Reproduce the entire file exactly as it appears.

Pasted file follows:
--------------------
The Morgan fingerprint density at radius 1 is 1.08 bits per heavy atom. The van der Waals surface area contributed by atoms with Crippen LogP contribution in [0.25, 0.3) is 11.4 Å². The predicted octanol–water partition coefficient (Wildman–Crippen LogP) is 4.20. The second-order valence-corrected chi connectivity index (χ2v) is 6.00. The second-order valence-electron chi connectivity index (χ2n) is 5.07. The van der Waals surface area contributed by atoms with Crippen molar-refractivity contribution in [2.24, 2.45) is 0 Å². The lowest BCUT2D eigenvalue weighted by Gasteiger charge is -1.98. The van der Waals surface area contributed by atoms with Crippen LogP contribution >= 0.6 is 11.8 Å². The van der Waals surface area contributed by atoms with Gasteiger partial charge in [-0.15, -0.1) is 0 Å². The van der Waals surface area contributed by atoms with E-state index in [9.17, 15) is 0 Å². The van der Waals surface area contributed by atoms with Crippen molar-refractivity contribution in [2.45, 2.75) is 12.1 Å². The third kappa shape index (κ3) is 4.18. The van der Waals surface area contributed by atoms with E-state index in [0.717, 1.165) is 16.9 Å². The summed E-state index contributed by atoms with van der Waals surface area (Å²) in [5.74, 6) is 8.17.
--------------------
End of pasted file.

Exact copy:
The Morgan fingerprint density at radius 1 is 1.08 bits per heavy atom. The van der Waals surface area contributed by atoms with Crippen LogP contribution in [0.25, 0.3) is 11.4 Å². The predicted octanol–water partition coefficient (Wildman–Crippen LogP) is 4.20. The second-order valence-corrected chi connectivity index (χ2v) is 6.00. The second-order valence-electron chi connectivity index (χ2n) is 5.07. The van der Waals surface area contributed by atoms with Crippen molar-refractivity contribution in [2.24, 2.45) is 0 Å². The lowest BCUT2D eigenvalue weighted by Gasteiger charge is -1.98. The van der Waals surface area contributed by atoms with Crippen LogP contribution >= 0.6 is 11.8 Å². The van der Waals surface area contributed by atoms with Gasteiger partial charge in [-0.15, -0.1) is 0 Å². The van der Waals surface area contributed by atoms with E-state index in [9.17, 15) is 0 Å². The van der Waals surface area contributed by atoms with Crippen molar-refractivity contribution in [2.45, 2.75) is 12.1 Å². The third kappa shape index (κ3) is 4.18. The van der Waals surface area contributed by atoms with E-state index in [0.717, 1.165) is 16.9 Å². The summed E-state index contributed by atoms with van der Waals surface area (Å²) in [5.74, 6) is 8.17.